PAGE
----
Let not your hearts be troubled. Believe in God; believe also in me. In my Father’s house there are many dwelling places. If it were not so, would I have told you that I go to prepare a place for you?
Today we continue a series called, “The Well-Remembered Word,” in which we are imagining how some of the people who knew Jesus best and loved him most might have eulogized him. So far we have heard from Mary Magdalene, Thomas “the Twin,” the two disciples on the road to Emmaus, and last week from the Apostle John, the author of the Fourth Gospel, who had so much to say that we’ve invited him back this week. Without further introduction, let me turn things over to John, the Beloved Disciple.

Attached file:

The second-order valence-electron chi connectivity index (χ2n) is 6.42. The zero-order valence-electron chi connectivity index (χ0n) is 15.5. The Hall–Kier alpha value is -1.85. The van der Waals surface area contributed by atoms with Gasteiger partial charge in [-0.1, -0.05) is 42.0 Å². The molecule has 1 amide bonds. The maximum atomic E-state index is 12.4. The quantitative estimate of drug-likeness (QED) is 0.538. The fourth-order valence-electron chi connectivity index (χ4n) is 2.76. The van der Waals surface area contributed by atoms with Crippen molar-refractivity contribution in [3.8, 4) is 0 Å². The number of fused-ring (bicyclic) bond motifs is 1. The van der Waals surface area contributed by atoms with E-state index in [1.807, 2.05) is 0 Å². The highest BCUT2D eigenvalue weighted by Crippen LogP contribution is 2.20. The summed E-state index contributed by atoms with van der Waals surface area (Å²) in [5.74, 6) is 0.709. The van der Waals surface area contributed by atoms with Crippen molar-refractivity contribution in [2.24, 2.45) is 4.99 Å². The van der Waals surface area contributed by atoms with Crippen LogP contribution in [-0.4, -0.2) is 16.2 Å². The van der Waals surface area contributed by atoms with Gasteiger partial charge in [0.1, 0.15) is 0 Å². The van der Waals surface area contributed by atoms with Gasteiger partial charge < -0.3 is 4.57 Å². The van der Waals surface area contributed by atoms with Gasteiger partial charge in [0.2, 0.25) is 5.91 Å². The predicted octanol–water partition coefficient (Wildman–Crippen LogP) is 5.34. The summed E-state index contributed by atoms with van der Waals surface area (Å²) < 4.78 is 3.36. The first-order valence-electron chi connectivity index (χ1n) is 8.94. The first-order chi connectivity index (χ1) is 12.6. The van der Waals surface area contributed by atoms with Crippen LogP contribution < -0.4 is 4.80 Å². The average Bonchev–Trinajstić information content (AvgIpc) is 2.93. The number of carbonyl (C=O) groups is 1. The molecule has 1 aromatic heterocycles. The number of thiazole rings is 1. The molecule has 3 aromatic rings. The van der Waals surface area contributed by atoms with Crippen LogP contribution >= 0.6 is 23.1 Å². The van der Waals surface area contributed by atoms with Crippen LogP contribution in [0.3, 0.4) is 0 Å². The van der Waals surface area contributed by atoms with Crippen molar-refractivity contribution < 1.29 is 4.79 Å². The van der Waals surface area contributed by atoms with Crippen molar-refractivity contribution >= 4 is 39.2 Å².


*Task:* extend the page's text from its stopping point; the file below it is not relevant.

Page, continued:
Well, thank you. Thank you for coming. And thank you for listening to my memories of the Word-made-Flesh. Today I’m remembering what happened in that upper room on the night he was betrayed. Most of you weren’t there, but if you have read my Gospel you know that Jesus got up from the table, wrapped a towel around his waist, filled a basin with water, and then washed our feet. Of all the memories in my head that one may be the most unforgettable: that moment when he took my own feet in his hands, and washed them, and looked up at me with eyes full of love. I couldn’t say anything for the lump in my throat, but if I could I might have said, “You’re leaving us, aren’t you?” Because it was obvious that something was about to happen.